*"Learn to Read" Bibles

If you would like to help with the much-needed baby supplies, or live in the area and want to help deliver the goods this Saturday, March 1st, and meet these precious women, contact Melani at:
melaniskinner at sbcglobal dot net
She would love to hear from you! And even if this "shower" opportunity passes, there are many needs in the coming weeks, so feel free to contact Melanie at any point to see how you can help.

Melanie - you are a gift, friend! To Sarah, to Alganesh, to me and my kids, and countless others you come into contact with. Thanks for all you do AND the beautiful example you are of truly serving as the hands and feet of Christ. He is beautiful in you!


P.S. A little insight into both Malanie's "dailies" at work AND Branson's flair for the dramatic... Melani e-mailed me several days ago: "Right after we talked Branson came into the nurse's office. He said he bumped his lip, and then kind of passed out, and then gushed blood, and then....., and then....."


** Look for my Wednesday Wonder posts (most weeks!) - please forgive the cheesy name - as I highlight inspiring friends and people in my life... enjoy! **

Saturday, February 16, 2008

Worth a Thousand Words



Basden Joy with her Cappy...any doubts of the outcome?

A VeriEze Adventure



Branson & Hudson took their first flights in Dad's plane a couple of weeks ago... I hadn't been able to put my thoughts into words yet, it was such a sweet afternoon! The following is Dad's description of the event. Lots to look forward to at Bourland Field. Thanks, Dad!

The plane has been at Bear Creek Aviatory for about 24 hours now. Back-taxiing to the top of Runway 17, a little left rudder and the nose ezily nods and swings around to the south. Final checks complete and throttle up and the nose wheel marries to the flashing centerline. A little back stick and the nose is up and the tires spin free and the runway drops away. As we flit by, Daboo, Ton, Corb and crew wave from mid-field. At 160 mph a gentle pull has us lofting up left toward downwind. The pull is accompanied with a “YEEEHAAAWWW” from the back seat. Evidently Branson approves. This is his surprise first ride on birthday number 8. The climb is subdued to stay at pattern altitude. Turning down for the low approach sets us firmly in the seat. At mid field I point at the white blur on the right telling Bran to wave to everyone.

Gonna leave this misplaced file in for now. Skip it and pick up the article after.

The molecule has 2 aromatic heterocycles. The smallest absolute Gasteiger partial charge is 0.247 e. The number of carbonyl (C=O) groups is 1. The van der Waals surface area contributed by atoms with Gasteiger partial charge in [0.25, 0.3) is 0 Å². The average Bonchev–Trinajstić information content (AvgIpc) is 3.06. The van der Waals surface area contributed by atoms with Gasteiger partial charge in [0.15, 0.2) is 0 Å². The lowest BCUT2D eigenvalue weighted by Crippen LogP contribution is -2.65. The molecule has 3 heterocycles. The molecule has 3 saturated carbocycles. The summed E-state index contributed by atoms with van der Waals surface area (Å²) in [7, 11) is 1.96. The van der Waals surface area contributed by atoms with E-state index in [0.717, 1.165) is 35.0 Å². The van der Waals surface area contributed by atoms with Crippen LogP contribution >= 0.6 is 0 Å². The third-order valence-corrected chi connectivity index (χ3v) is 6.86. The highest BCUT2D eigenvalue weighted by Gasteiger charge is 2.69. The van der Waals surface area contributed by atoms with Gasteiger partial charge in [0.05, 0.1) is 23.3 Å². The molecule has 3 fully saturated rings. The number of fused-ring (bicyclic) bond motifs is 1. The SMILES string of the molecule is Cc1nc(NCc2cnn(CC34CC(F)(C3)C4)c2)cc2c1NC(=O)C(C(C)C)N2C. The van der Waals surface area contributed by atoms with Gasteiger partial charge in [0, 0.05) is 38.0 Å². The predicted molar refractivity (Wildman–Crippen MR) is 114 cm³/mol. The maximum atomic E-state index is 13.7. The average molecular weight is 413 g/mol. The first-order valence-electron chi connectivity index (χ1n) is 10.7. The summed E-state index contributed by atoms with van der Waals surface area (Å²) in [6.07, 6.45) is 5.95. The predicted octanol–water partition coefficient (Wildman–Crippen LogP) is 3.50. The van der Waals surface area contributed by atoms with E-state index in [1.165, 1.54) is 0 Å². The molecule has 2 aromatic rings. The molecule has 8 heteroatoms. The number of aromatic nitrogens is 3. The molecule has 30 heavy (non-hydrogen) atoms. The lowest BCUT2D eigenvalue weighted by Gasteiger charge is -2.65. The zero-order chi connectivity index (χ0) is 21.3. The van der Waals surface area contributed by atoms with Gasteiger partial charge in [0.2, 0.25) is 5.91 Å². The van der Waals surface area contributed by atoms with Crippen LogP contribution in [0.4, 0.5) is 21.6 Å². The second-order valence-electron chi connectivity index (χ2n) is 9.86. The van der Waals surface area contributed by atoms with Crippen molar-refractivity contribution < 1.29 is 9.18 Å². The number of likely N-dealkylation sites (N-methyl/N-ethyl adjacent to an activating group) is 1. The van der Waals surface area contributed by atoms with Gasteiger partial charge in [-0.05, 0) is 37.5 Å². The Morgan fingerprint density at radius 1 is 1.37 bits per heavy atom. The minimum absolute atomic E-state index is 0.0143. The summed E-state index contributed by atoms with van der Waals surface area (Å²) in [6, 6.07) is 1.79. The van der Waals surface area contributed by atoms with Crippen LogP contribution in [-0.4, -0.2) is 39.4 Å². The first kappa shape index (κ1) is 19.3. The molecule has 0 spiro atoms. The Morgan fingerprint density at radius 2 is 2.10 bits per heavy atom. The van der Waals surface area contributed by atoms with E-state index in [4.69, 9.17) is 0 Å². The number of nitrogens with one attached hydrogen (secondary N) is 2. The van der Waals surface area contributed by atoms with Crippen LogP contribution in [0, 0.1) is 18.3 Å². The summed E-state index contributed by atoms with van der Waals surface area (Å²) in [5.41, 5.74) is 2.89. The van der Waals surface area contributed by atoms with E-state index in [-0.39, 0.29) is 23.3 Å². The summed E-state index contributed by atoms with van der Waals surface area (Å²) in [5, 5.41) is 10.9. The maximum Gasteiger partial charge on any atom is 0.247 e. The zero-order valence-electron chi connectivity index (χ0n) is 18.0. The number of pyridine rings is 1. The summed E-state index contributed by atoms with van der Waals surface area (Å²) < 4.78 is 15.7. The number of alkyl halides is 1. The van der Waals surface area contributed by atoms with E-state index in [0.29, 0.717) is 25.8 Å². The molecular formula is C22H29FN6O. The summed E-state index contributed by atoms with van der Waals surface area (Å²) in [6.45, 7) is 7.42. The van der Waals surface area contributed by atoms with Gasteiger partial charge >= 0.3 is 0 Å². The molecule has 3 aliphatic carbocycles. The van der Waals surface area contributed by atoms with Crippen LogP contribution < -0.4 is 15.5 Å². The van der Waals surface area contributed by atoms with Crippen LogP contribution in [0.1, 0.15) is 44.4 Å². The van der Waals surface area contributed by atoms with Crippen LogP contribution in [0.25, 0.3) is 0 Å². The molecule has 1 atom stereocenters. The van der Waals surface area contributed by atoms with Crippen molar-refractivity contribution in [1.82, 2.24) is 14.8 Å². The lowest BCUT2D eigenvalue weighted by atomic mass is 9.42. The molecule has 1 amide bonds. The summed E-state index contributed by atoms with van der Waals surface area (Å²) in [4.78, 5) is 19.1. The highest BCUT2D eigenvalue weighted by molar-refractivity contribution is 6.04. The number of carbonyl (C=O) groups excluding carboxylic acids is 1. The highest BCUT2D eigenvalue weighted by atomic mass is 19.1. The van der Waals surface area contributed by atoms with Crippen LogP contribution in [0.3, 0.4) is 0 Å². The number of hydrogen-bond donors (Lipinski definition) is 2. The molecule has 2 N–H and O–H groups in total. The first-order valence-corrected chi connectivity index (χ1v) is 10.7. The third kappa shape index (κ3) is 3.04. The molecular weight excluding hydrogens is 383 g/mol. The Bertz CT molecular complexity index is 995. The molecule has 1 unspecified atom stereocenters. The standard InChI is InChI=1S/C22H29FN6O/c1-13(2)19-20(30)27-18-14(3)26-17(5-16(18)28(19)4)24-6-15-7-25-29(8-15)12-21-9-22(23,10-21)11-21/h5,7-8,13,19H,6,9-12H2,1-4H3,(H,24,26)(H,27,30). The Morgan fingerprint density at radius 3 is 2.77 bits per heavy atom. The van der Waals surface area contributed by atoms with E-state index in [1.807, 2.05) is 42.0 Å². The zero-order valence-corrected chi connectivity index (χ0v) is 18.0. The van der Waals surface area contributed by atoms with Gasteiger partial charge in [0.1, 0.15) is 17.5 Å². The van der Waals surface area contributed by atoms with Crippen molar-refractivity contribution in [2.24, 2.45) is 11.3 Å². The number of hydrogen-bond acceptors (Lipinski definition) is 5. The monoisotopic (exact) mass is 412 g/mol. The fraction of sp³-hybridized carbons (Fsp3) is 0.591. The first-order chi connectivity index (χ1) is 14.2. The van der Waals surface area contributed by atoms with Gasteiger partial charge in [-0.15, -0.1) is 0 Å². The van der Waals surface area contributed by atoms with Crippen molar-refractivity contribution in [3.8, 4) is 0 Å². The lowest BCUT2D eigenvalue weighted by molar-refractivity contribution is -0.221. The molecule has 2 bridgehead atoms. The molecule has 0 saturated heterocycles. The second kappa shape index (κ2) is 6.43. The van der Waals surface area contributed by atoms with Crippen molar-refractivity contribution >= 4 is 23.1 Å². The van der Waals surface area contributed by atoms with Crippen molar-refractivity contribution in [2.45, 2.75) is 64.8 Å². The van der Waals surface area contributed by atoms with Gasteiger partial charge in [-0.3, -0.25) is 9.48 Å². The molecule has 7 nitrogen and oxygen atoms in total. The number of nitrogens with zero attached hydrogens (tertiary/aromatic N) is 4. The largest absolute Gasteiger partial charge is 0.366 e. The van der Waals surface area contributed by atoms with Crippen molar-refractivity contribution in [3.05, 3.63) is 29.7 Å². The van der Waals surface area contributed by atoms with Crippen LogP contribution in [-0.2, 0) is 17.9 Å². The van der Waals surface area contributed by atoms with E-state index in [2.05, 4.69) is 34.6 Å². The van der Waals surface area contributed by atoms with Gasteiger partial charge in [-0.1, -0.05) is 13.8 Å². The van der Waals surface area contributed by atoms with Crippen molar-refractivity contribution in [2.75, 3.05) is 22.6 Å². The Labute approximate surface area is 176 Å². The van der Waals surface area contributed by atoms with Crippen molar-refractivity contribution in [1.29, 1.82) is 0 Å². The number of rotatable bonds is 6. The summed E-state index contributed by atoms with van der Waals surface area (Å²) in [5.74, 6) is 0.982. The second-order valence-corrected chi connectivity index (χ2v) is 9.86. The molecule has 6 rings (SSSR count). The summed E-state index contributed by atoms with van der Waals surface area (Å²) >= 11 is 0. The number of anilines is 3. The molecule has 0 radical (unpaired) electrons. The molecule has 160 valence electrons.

After the second gentle low pass Branson is offered a final landing… or a three minute trip to the north to see his soccer fields. On the way north along Hwy 377 we see miles of black pastures that we had seen burning on the news the day before. I point out a half-mile long train and over the hot-mike can hear Bran quietly mentally deciphering this new perspective. Passing over the lake and soccer fields, Bran remembers my flyovers as he played. You can hear the same ground-to-air mental connections sinking in. Bran is engaged and comfortable flying the airplane. It is a great flight for both of us. On touchdown he rewards me with a “Cool, man”.